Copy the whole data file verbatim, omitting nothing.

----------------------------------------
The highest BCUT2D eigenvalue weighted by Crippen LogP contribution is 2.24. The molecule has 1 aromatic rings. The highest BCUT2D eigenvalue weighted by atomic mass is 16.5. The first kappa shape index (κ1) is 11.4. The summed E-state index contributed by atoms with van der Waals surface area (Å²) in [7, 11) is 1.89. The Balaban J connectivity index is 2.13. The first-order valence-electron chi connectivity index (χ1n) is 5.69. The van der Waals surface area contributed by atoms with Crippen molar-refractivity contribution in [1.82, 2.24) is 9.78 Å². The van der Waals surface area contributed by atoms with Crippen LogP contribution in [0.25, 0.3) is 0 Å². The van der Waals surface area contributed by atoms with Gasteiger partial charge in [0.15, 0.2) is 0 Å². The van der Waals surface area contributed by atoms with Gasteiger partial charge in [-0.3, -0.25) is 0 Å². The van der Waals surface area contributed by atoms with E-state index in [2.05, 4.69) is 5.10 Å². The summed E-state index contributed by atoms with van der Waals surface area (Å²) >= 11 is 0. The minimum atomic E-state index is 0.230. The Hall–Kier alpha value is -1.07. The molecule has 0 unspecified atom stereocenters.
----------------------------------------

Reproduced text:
The highest BCUT2D eigenvalue weighted by Crippen LogP contribution is 2.24. The molecule has 1 aromatic rings. The highest BCUT2D eigenvalue weighted by atomic mass is 16.5. The first kappa shape index (κ1) is 11.4. The summed E-state index contributed by atoms with van der Waals surface area (Å²) in [7, 11) is 1.89. The Balaban J connectivity index is 2.13. The first-order valence-electron chi connectivity index (χ1n) is 5.69. The van der Waals surface area contributed by atoms with Crippen molar-refractivity contribution in [1.82, 2.24) is 9.78 Å². The van der Waals surface area contributed by atoms with Crippen LogP contribution in [0.25, 0.3) is 0 Å². The van der Waals surface area contributed by atoms with Gasteiger partial charge in [0.15, 0.2) is 0 Å². The van der Waals surface area contributed by atoms with Gasteiger partial charge in [-0.3, -0.25) is 0 Å². The van der Waals surface area contributed by atoms with E-state index in [2.05, 4.69) is 5.10 Å². The summed E-state index contributed by atoms with van der Waals surface area (Å²) >= 11 is 0. The minimum atomic E-state index is 0.230. The Hall–Kier alpha value is -1.07. The molecule has 0 unspecified atom stereocenters.